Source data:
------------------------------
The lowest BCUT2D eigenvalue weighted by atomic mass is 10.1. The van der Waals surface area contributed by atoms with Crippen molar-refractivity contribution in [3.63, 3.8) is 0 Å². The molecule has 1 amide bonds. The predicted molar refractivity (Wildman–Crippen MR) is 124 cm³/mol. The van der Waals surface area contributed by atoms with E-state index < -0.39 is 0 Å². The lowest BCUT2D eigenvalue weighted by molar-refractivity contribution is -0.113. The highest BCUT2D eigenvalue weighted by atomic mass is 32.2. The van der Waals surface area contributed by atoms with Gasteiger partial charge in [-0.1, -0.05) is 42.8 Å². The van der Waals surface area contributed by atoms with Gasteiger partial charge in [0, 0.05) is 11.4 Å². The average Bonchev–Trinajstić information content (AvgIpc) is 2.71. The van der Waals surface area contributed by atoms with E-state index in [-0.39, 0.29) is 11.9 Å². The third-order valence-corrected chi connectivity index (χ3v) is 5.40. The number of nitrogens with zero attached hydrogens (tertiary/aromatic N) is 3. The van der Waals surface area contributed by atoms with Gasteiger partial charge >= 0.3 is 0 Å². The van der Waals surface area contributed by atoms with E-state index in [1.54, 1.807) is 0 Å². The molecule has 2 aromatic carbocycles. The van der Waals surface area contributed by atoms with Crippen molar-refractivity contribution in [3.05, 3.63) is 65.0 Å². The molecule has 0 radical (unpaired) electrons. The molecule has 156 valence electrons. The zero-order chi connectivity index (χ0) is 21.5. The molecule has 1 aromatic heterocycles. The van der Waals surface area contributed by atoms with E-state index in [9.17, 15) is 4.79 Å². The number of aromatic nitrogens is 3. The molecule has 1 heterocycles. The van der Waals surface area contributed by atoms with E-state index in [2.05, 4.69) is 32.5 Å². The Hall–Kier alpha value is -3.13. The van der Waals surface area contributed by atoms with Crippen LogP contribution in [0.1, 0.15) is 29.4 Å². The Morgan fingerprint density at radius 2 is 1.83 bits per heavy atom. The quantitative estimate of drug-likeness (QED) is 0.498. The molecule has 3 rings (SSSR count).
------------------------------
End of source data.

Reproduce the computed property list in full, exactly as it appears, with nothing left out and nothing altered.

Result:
The lowest BCUT2D eigenvalue weighted by atomic mass is 10.1. The van der Waals surface area contributed by atoms with Crippen molar-refractivity contribution in [3.63, 3.8) is 0 Å². The molecule has 1 amide bonds. The predicted molar refractivity (Wildman–Crippen MR) is 124 cm³/mol. The van der Waals surface area contributed by atoms with E-state index < -0.39 is 0 Å². The lowest BCUT2D eigenvalue weighted by molar-refractivity contribution is -0.113. The highest BCUT2D eigenvalue weighted by atomic mass is 32.2. The van der Waals surface area contributed by atoms with Gasteiger partial charge in [-0.1, -0.05) is 42.8 Å². The van der Waals surface area contributed by atoms with Gasteiger partial charge in [0, 0.05) is 11.4 Å². The average Bonchev–Trinajstić information content (AvgIpc) is 2.71. The van der Waals surface area contributed by atoms with E-state index in [-0.39, 0.29) is 11.9 Å². The third-order valence-corrected chi connectivity index (χ3v) is 5.40. The number of nitrogens with zero attached hydrogens (tertiary/aromatic N) is 3. The van der Waals surface area contributed by atoms with Gasteiger partial charge >= 0.3 is 0 Å². The van der Waals surface area contributed by atoms with E-state index in [1.54, 1.807) is 0 Å². The molecule has 2 aromatic carbocycles. The van der Waals surface area contributed by atoms with Crippen molar-refractivity contribution in [3.05, 3.63) is 65.0 Å². The molecule has 0 radical (unpaired) electrons. The molecule has 156 valence electrons. The zero-order chi connectivity index (χ0) is 21.5. The molecule has 1 aromatic heterocycles. The van der Waals surface area contributed by atoms with E-state index in [9.17, 15) is 4.79 Å². The number of aromatic nitrogens is 3. The molecule has 1 heterocycles. The van der Waals surface area contributed by atoms with E-state index in [2.05, 4.69) is 32.5 Å². The Hall–Kier alpha value is -3.13. The van der Waals surface area contributed by atoms with Crippen LogP contribution in [0.1, 0.15) is 29.4 Å². The Morgan fingerprint density at radius 2 is 1.83 bits per heavy atom. The quantitative estimate of drug-likeness (QED) is 0.498. The molecule has 3 rings (SSSR count).